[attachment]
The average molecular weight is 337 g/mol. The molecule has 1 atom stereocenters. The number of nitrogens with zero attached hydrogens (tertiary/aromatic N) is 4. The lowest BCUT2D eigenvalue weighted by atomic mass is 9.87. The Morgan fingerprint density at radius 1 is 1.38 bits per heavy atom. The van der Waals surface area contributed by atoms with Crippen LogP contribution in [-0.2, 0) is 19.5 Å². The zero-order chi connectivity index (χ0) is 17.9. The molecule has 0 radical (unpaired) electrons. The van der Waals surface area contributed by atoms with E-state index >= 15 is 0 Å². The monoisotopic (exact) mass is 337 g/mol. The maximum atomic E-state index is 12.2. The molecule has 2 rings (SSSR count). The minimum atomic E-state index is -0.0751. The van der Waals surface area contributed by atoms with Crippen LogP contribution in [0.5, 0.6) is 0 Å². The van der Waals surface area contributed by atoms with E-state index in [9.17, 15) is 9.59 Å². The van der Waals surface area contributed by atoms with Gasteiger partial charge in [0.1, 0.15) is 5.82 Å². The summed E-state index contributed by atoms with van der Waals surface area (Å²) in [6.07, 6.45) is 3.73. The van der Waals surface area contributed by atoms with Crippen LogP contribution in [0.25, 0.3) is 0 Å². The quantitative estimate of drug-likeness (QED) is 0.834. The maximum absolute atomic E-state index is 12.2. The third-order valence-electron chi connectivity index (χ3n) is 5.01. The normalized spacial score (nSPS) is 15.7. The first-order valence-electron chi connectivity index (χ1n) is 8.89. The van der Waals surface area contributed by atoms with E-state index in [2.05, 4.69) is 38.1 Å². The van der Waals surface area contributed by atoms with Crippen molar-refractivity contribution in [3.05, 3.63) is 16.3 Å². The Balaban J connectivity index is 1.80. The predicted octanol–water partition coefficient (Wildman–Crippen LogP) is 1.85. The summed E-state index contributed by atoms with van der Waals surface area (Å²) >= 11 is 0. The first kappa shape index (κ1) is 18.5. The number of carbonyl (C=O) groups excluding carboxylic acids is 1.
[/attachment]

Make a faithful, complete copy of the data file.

The average molecular weight is 337 g/mol. The molecule has 1 atom stereocenters. The number of nitrogens with zero attached hydrogens (tertiary/aromatic N) is 4. The lowest BCUT2D eigenvalue weighted by atomic mass is 9.87. The Morgan fingerprint density at radius 1 is 1.38 bits per heavy atom. The van der Waals surface area contributed by atoms with Crippen LogP contribution in [-0.2, 0) is 19.5 Å². The zero-order chi connectivity index (χ0) is 17.9. The molecule has 0 radical (unpaired) electrons. The van der Waals surface area contributed by atoms with E-state index >= 15 is 0 Å². The monoisotopic (exact) mass is 337 g/mol. The maximum atomic E-state index is 12.2. The molecule has 2 rings (SSSR count). The minimum atomic E-state index is -0.0751. The van der Waals surface area contributed by atoms with Crippen LogP contribution in [0.5, 0.6) is 0 Å². The van der Waals surface area contributed by atoms with E-state index in [9.17, 15) is 9.59 Å². The van der Waals surface area contributed by atoms with Gasteiger partial charge in [0.1, 0.15) is 5.82 Å². The summed E-state index contributed by atoms with van der Waals surface area (Å²) in [6.07, 6.45) is 3.73. The van der Waals surface area contributed by atoms with Crippen LogP contribution in [0.25, 0.3) is 0 Å². The quantitative estimate of drug-likeness (QED) is 0.834. The maximum absolute atomic E-state index is 12.2. The third-order valence-electron chi connectivity index (χ3n) is 5.01. The normalized spacial score (nSPS) is 15.7. The first-order valence-electron chi connectivity index (χ1n) is 8.89. The van der Waals surface area contributed by atoms with E-state index in [2.05, 4.69) is 38.1 Å². The van der Waals surface area contributed by atoms with Crippen molar-refractivity contribution in [3.05, 3.63) is 16.3 Å². The Balaban J connectivity index is 1.80. The predicted octanol–water partition coefficient (Wildman–Crippen LogP) is 1.85. The summed E-state index contributed by atoms with van der Waals surface area (Å²) >= 11 is 0. The first kappa shape index (κ1) is 18.5. The number of carbonyl (C=O) groups excluding carboxylic acids is 1.